Wireless LAN

Flexibility: Within radio coverage, nodes can communicate without further restrictions. Radio waves can penetrate walls, senders and receivers can be placed anywhere.
Planning: Only wireless ad hoc network allows for communication without planning. Any wire network needs wiring plans, as long as devices follow same standard, they can communicate.
Design: Only wireless network allow for the design of small, independent device which can be put into pocket.
Robustness: wireless network can survive disasters; earthquakes or user pulling a plug.
License free: LAN operators don’t want to apply for a special license in order to be able to use the product. The equipment usually operate in the license free band.

WLAN Technology
Wireless LAN standards that are currently being explored in the field of communications technology are:
1. IEEE 802.11.
a. 802.11a
b. 802.11b
c. 802.11g
2. HiperLAN/2.
3. Bluetooth.
4. HomeRF.

IEEE 802.11
The IEEE finalized the initial standard for wireless LANs, IEEE 802.11 in June 1997.
This initial standard specifies a 2.4 GHz operating frequency with data rates of 1 and 2 Mbps.
With this standard, one could choose to use either frequency-hopping or direct sequence (two non compatible forms of spread spectrum modulation).
Because of relatively low data rates (as compared to Ethernet), products based on the initial standard did not flourish as many had hoped.

The 802.11a standard (High Speed Physical Layer in the 5 GHz Band) specifies operation in the 5 GHz band with data rates up to 54 Mb/s.
The advantages of this standard (compared to 802.11b.Higher Speed Physical Layer Extension in the 2.4 GHz Band) include having much higher capacity. 802.11a isn't compatible with
802.11b and 802.11g products. As with the initial standard

802.11b (Wi-Fi)
802.11b operates in the 2.4 GHz band, but it includes 5.5 and 11 Mb/s in addition to the initial 1 and 2 Mb/s.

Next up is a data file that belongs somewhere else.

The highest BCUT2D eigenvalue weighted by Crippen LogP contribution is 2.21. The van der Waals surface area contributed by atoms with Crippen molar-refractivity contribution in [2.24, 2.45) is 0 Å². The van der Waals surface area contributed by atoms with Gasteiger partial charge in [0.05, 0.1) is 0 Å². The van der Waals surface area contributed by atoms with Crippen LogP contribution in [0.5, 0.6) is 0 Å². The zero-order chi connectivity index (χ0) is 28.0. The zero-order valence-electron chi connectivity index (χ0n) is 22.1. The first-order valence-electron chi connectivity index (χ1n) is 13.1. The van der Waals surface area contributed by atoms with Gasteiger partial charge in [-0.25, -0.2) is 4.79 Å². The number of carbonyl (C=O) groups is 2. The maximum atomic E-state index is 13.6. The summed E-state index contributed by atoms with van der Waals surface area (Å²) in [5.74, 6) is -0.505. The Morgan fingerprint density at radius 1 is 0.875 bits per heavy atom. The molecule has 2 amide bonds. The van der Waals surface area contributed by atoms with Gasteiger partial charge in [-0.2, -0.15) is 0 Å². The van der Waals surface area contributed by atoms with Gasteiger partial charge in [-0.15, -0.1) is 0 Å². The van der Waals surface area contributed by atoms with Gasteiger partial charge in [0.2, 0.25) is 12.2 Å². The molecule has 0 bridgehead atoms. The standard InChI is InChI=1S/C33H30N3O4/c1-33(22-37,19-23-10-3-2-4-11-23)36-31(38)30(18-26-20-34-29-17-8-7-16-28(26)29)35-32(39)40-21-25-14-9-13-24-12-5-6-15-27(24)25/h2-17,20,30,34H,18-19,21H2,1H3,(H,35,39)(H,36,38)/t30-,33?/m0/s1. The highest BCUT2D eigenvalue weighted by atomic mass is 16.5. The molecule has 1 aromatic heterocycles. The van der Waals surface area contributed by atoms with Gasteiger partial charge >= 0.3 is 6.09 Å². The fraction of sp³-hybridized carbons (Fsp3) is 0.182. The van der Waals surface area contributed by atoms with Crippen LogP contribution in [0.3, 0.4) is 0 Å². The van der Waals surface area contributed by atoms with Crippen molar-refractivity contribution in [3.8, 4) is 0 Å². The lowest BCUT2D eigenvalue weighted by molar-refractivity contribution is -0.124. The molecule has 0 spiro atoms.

The 802.11b standard only specifies direct sequence modulation, but it is backward compatible with the initial direct sequence wireless LANs.
The IEEE 802.11b standard is what most companies choose today for deploying wireless LANs.

The 802.11 working group is currently working to extend the data rates in the 2.4 GHz band to 54 Mb/s using OFDM (orthogonal frequency division multiplexing), which is the 802.11g standard.
Companies should be able to easily scale their existing 802.11b products to become 802.11g-compliant through firmware upgrades.
This enables companies having existing 802.11b infrastructures to scale up their network via relatively simple cost-effective changes.

HiperLAN 1
European Telecommunications Standards Institute, ETSI, ratified in 1996 with High Performance Radio LAN (HiperLAN 1) standard to provide high-speed communications (20Mbps) between portable devices in the 5GHz range.
Similarly to IEEE802.11, HiperLAN/1 adopts carrier sense multiple access protocol to connect end user devices together.

HiperLAN 2
A flexible Radio LAN standard called HiperLAN 2, designed to provide high speed access (up to 54 Mbps at PHY layer) to a variety of networks including 3G mobile core networks, ATM networks and IP based networks, and also for private use as a wireless LAN system
HIPERLAN/2 [5] has a very high transmission rate up to 54 Mbps.
This is achieved by making use of a modularization method called Orthogonal Frequency Digital Multiplexing (OFDM). OFDM is particularly efficient in time-dispersive environments,


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